A week before Thanksgiving, The Herald printed my first column on ultra-violent video games, and then put it on the Web site, www.heraldnet.com. The most important reaction I saw came right after Thanksgiving through a Web site called penny-arcade.com.
An unidentified writer wrote, "If you are like me, every time you see an article like this one -- where the author claims that video games are training our nation's youth to kill -- you get angry."
When readers clicked "this one," my column on video games popped up.
The article went on, "The media seems intent on perpetuating the myth that gamers are ticking time bombs waiting to go off. I know for a fact that gamers are good people. I have had the opportunity ... to meet hundreds of you at conventions all over the country. We are just regular people who happen to love video games."
"With that in mind," the article went on, "we have put together a little something we like to call 'Child's Play.'" Penny-arcade created Child's Play, a toy drive for the holidays, by joining with Amazon.com and Children's Hospital in Seattle.
Among other things they did to inspire giving, Penny-arcade published a letter from one of its readers. He is the father of a 5-year-old boy who had spent most of the previous five months at Children's Hospital getting chemotherapy for lymphoma.
Almost every parent can immediately identify with that father's distress, and with his heartfelt "thank you" to Penny-arcade for its Child's Play toy drive.
Three weeks later, on Dec. 22, Penny-arcade.com delivered new toys worth $120,000 -- and an additional check for $26,000. That is a fund drive for Children's Hospital of $146,000 in three weeks, from a standing start.
In a phone conversation on Jan. 7, Emma Misner, special events coordinator at Children's Hospital, said that Penny-arcade has a readership of about 3 million.
"They told me about some really moving letters they got," she said. "There were some kids, for example, who got money for their birthdays and used it to buy toys for Child's Play rather than buy something for themselves.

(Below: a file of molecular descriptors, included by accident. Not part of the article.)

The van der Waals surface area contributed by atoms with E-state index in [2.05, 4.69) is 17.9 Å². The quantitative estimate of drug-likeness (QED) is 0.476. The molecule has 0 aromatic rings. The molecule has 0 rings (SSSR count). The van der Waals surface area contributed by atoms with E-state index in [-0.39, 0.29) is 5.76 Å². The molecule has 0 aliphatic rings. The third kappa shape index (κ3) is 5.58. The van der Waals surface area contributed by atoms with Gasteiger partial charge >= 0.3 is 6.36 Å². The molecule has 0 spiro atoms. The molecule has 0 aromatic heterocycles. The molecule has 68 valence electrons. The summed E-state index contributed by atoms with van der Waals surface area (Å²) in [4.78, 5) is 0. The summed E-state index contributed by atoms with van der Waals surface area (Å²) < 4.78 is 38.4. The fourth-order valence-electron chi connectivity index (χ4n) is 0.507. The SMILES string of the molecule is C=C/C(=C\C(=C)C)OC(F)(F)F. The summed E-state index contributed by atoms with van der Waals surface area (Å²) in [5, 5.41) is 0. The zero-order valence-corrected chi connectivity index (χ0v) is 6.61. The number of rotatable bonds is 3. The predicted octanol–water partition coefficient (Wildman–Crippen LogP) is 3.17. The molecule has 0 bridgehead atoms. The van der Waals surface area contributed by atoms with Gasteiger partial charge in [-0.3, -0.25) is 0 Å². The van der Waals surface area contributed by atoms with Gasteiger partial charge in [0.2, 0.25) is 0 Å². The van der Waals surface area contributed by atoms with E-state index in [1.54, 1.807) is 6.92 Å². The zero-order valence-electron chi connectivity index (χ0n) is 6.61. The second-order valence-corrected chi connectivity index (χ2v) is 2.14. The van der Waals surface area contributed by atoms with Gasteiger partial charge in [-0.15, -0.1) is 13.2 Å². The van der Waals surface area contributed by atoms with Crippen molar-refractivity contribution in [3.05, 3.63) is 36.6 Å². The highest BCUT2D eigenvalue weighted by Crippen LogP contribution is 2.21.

"I think they themselves may have been overwhelmed by the response they got and they worked really hard getting everything done.
"They might still be resting from that," she said with a laugh.
Here is the apology part and then back to more celebration. Certainly many gamers read my column as a statement that I believe that they are bad people. For that impression I am sorry. I did not and do not believe that.
In any case, the Penny-arcade Web site and many of their readers, who are apparently gamers, demonstrated that they have big hearts and generous instincts.
Many of Penny-arcade's readers have written to me, rightfully proud of what they have done both as individuals and as a group. Some have described what video games mean to them. Others have referred me to a book on video games that I am now reading. I am far enough along in that book to know that I will share some of its insights in a future column.
But, back to a little more celebrating.
The people at Children's Hospital perform miracles. Two of my children and four of my grandchildren have received their care over the years. Two were admissions through the emergency department and for one of those I needed a police escort right to the door.
During one wait near intensive care, we visited the chapel on an upper floor where they have albumlike prayer books. Parents and other family members have handwritten their most immediate fears and thanksgivings in those books.
To read a few entries is to look into that many hearts. I know that those parents, like the father who wrote to Penny-arcade, appreciate what Child's Play brought to Children's Hospital. I know that because I do.
Perhaps the most surprising part of this experience, and it was invisible to me before, is the speed and power with which this network of gamers mobilized their effort on behalf of children and Children's Hospital.
If your children play video games, and even if they don't for that matter, I encourage you to know about Penny-arcade.com. If you contact them, thank them for their effort for children and for a hospital that does miracles.
Bill France, a father of three, is a child advocate in the criminal justice system and has worked as director of clinical programs at Luther Child Center in Everett. You can send e-mail to firstname.lastname@example.org.
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